The Federal Trade Commission will not challenge Amazon’s acquisition of MGM Studios after the agency’s commissioners split on bringing a suit, three people familiar with the situation said.
The decision not to sue — without even a vote on the issue — is a major setback for the antitrust agenda of FTC Chair Lina Khan, an Amazon critic who had been urged by fellow anti-monopolists to block the online giant from buying the storied film and television studio.
And it may not be the last such frustration: Khan has lacked a Democratic majority on the five-person commission since October, and solid GOP opposition in the Senate has blocked confirmation of President Joe Biden’s nominee to fill the FTC’s vacant seat.
Amazon announced Thursday morning that it had closed the MGM deal without mentioning the FTC’s review, which had been ongoing since last May.
Khan never called for an official vote on a complaint against Amazon, anticipating that the agency’s two Republicans would oppose it, two of the people said. Instead, the agency allowed a statutory deadline for the deal’s review to expire, which let Amazon close the acquisition. The people spoke anonymously to discuss internal agency deliberations.
Part of a pattern: The U.S. has never challenged a merger by Amazon even as the company has expanded beyond its original focus on books and online retail into dozens of industries including advertising, health care, connected devices and autonomous vehicles. Progressives, including Sen. Elizabeth Warren (D-Mass.), and union groups had urged the FTC to challenge the MGM acquisition, which will allow Amazon to combine its own Amazon Studios with the company that owns the James Bond and Rocky franchises.
Even if the FTC had opted to sue, it would face tough challenges under current antitrust law, in large part because Amazon and MGM are not major competitors.
U.S. courts tend to favorably view so-called vertical deals — those between companies that make products, like MGM, and those that distribute them, such as Amazon. The Justice Department lost its most recent lawsuit in that type of case in 2018, when a federal court blessed AT&T’s acquisition of Time Warner.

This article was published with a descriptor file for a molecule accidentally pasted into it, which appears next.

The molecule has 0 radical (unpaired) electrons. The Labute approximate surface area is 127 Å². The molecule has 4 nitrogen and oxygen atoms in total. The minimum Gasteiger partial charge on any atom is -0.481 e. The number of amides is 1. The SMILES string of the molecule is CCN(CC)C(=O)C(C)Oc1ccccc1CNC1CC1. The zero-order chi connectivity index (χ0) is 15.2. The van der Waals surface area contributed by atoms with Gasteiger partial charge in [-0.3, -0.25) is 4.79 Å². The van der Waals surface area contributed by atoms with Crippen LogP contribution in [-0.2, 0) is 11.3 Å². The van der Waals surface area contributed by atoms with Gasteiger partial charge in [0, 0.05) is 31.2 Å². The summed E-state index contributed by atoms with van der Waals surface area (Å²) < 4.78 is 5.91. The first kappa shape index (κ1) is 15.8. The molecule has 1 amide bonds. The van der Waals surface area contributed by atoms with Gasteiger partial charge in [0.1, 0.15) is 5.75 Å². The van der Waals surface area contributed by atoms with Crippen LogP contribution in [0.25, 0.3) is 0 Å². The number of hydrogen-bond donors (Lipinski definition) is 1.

European authorities also cleared the MGM deal this week, finding that Amazon faces strong competition from other video streaming platforms like Netflix and that MGM is among the smaller production studios, despite its control of a few key franchises.
Try, try again? The FTC’s inaction on the deal does not preclude the agency from trying again later, especially if the Senate eventually confirms Democrat Alvaro Bedoya, Biden’s nominee to fill the commission’s vacant fifth slot. The Senate Commerce Committee has deadlocked on Bedoya in two 14-14 votes, amid Republican complaints about his social media posts on issues such as Trump administration immigration policies.
The agency’s Democrats could push to reconsider the MGM deal if Bedoya wins confirmation — a possibility that the anti-monopoly group American Economic Liberties Project highlighted in its public comments.
Proceed at your own risk: Even when it doesn’t sue to block a deal, the FTC can warn companies that they’re treading potentially risky legal ground if they go ahead with a merger.
It’s unclear if the commission has taken such a step with the Amazon-MGM acquisition, however.
In previous administrations, the FTC often issued closing letters informing companies when it didn’t intend to take action to oppose a deal. Under Khan, however, the agency has instead begun issuing letters warning companies that they close at their own risk and that the FTC can later challenge a deal.
Since introducing those letters last August, the FTC has issued more than 50, Republican FTC Commissioner Noah Phillips said at an event last month. The agency denied a public records request for information on its issuance of close-at-risk letters.
“The FTC does not comment on any particular matters,” commission spokesperson Lindsay Kryzak said in a statement to POLITICO in response to a question about the Amazon-MGM transaction. “However, we reiterate that the Commission does not approve transactions and may challenge a deal at any time if it determines that it violates the law.”
Both Amazon and the FTC declined to comment on whether the company received a close-at-risk letter related to the MGM acquisition.